Touchstone Living has partnered with Tesla and Sunnova Energy International Inc. to install solar power systems within the homebuilder’s communities.
During August 2022, the Inflation Reduction Act was passed by the U.S. Congress and signed into federal law by President Joe Biden. Many rebates and tax incentives will be rolling out during 2023 to homeowners and homebuilders to encourage them to create more energy-efficient and sustainable homes, as well as install rooftop solar power systems.
Starting from Jan. 1 of this year, residential homeowners can receive a 30 percent tax credit on their personal income tax returns for the installed cost of rooftop solar power systems on their homes. This new rate has been increased from an ITC of 26 percent that was available during tax year 2022 and has been extended for 10 years.
Net metering credits from electric utility NV Energy also can help lower a monthly power bill. These monthly credits return at least 75 percent of the market value of every excess kWh of electricity generated from installed solar panels, when routed to a the NV Energy grid through the home’s utility meter.
According to the Public Utilities Commission of Nevada, state residents have installed about 530 megawatts of net-metered rooftop solar power systems as of Feb. 13, the equivalent of one large utility-scale power generation plant (puc.nv.gov/Renewable_Energy/Net_Metering).
NV Energy can assist local homeowners to size and scale the amount of rooftop solar power available to them. Contact an energy adviser for the utility’s Clean Energy program. The company’s website pages provide a rooftop solar installation calculator tool and application instructions for the net-metering program (nvenergy.com/cleanenergy/solar).
The Inflation Reduction Act also offers investment tax credits and rebate incentives to homeowners and homebuilders to perform energy-efficient remodeling projects that can bring existing buildings closer to net-zero energy guidelines.
An Energy Efficiency Home Improvement Tax Credit program under the Inflation Reduction Act allows households to deduct up to 30 percent of the cost of home upgrades that include heat pumps, insulation, weatherizing and electric panel capacity. The tax credit is limited to a maximum of $600 per project or $1,200 per household per tax year.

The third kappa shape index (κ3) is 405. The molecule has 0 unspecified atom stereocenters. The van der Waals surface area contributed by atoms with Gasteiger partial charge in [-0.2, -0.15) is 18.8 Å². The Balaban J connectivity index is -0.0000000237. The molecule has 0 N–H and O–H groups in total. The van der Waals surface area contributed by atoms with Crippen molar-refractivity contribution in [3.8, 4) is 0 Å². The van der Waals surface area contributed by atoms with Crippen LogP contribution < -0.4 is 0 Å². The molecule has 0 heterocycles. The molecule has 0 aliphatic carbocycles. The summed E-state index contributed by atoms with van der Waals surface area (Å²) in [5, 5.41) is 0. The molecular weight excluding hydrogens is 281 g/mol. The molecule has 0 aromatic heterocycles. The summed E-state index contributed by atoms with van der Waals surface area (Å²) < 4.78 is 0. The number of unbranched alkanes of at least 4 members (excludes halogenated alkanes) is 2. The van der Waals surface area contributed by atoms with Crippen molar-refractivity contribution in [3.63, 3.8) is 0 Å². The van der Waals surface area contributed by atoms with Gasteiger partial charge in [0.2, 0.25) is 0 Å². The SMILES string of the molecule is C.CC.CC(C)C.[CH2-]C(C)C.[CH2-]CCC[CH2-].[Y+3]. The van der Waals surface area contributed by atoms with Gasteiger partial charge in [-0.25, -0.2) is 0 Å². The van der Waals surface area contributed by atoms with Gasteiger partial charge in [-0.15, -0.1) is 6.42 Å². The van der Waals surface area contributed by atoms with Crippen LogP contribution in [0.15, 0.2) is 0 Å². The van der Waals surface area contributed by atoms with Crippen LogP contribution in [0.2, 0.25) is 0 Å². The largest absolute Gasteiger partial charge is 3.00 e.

One exception to the investment tax credit restrictions are HVAC system upgrades that include a heat pump, where a tax credit for 30 percent of the project does not have an upper limit.
A New Energy-Efficient Home Tax Credit also allows homebuilders to deduct a $5,000 tax credit on new homebuilding projects that qualify for the U.S. Department of Energy’s “Zero Energy Ready Homes” standards of construction. The tax credit is available for single-family, multifamily and manufactured homes. Homebuilder remodel projects that go through a “deep retrofit” to comply with Zero Energy Ready Homes standards can apply for this tax credit.
The Inflation Reduction Act of 2022 also offers rebates instead of tax credits for homeowners and homebuilders who install energy-efficient heat pump systems, select Energy Star appliances, electrical panel and wiring upgrades, insulation, air sealing and ventilation projects under the High-Efficiency Electrified Home (HEEH) rebate program.
Alternatively, remodeling and retrofitting projects that can show an annual energy usage reduction of 35 percent are eligible for separate rebates under the Home Owner Managing Energy Savings (HOMES) program of the IRA. The rebates can cover 80 percent of the cost of a remodeling project up to a maximum of $8,000. Questions about qualifying for IRA rebate programs can be emailed to the U.S. Department of Energy at [email protected].
As of June 1, the city of Henderson began the requirement of a residential photovoltaic system permit authorization form as part of a permit submittal package by a solar power installer. The authorization form describes the relationship between the solar contractor and the property owner, including the personal contact information of the property owner, in order to verify consent.
The additional permit form was enacted by the city of Henderson in response to industry and customer concerns regarding multiple permit applications by various contractors for the same address and also permit applications submitted for projects without the property owner’s consent.